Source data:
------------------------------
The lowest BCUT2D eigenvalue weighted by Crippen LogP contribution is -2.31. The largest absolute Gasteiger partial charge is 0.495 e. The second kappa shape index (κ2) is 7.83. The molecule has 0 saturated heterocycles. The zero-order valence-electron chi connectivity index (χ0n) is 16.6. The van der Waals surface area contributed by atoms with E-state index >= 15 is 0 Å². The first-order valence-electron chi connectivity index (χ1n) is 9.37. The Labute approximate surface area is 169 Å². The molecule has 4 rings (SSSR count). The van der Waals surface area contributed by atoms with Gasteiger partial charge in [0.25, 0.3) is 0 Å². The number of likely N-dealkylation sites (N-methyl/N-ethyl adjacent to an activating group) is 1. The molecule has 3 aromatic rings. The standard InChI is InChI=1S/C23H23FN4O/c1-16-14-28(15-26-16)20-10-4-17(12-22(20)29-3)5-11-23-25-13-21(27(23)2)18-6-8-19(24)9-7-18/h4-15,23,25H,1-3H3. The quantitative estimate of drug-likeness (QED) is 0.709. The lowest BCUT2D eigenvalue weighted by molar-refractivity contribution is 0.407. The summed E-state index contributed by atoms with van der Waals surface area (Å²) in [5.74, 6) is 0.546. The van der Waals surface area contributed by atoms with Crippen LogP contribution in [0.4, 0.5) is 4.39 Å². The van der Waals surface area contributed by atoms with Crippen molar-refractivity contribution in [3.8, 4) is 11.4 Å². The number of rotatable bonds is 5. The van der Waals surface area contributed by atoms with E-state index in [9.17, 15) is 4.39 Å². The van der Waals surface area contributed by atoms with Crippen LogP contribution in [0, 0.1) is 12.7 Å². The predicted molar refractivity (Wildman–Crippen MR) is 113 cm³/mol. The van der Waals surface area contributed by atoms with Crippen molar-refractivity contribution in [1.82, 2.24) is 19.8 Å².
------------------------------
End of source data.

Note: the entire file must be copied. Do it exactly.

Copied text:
The lowest BCUT2D eigenvalue weighted by Crippen LogP contribution is -2.31. The largest absolute Gasteiger partial charge is 0.495 e. The second kappa shape index (κ2) is 7.83. The molecule has 0 saturated heterocycles. The zero-order valence-electron chi connectivity index (χ0n) is 16.6. The van der Waals surface area contributed by atoms with E-state index >= 15 is 0 Å². The first-order valence-electron chi connectivity index (χ1n) is 9.37. The Labute approximate surface area is 169 Å². The molecule has 4 rings (SSSR count). The van der Waals surface area contributed by atoms with Gasteiger partial charge in [0.25, 0.3) is 0 Å². The number of likely N-dealkylation sites (N-methyl/N-ethyl adjacent to an activating group) is 1. The molecule has 3 aromatic rings. The standard InChI is InChI=1S/C23H23FN4O/c1-16-14-28(15-26-16)20-10-4-17(12-22(20)29-3)5-11-23-25-13-21(27(23)2)18-6-8-19(24)9-7-18/h4-15,23,25H,1-3H3. The quantitative estimate of drug-likeness (QED) is 0.709. The lowest BCUT2D eigenvalue weighted by molar-refractivity contribution is 0.407. The summed E-state index contributed by atoms with van der Waals surface area (Å²) in [5.74, 6) is 0.546. The van der Waals surface area contributed by atoms with Crippen LogP contribution in [0.4, 0.5) is 4.39 Å². The van der Waals surface area contributed by atoms with Crippen molar-refractivity contribution in [3.8, 4) is 11.4 Å². The number of rotatable bonds is 5. The van der Waals surface area contributed by atoms with E-state index in [9.17, 15) is 4.39 Å². The van der Waals surface area contributed by atoms with Crippen LogP contribution in [0, 0.1) is 12.7 Å². The predicted molar refractivity (Wildman–Crippen MR) is 113 cm³/mol. The van der Waals surface area contributed by atoms with Crippen molar-refractivity contribution in [1.82, 2.24) is 19.8 Å².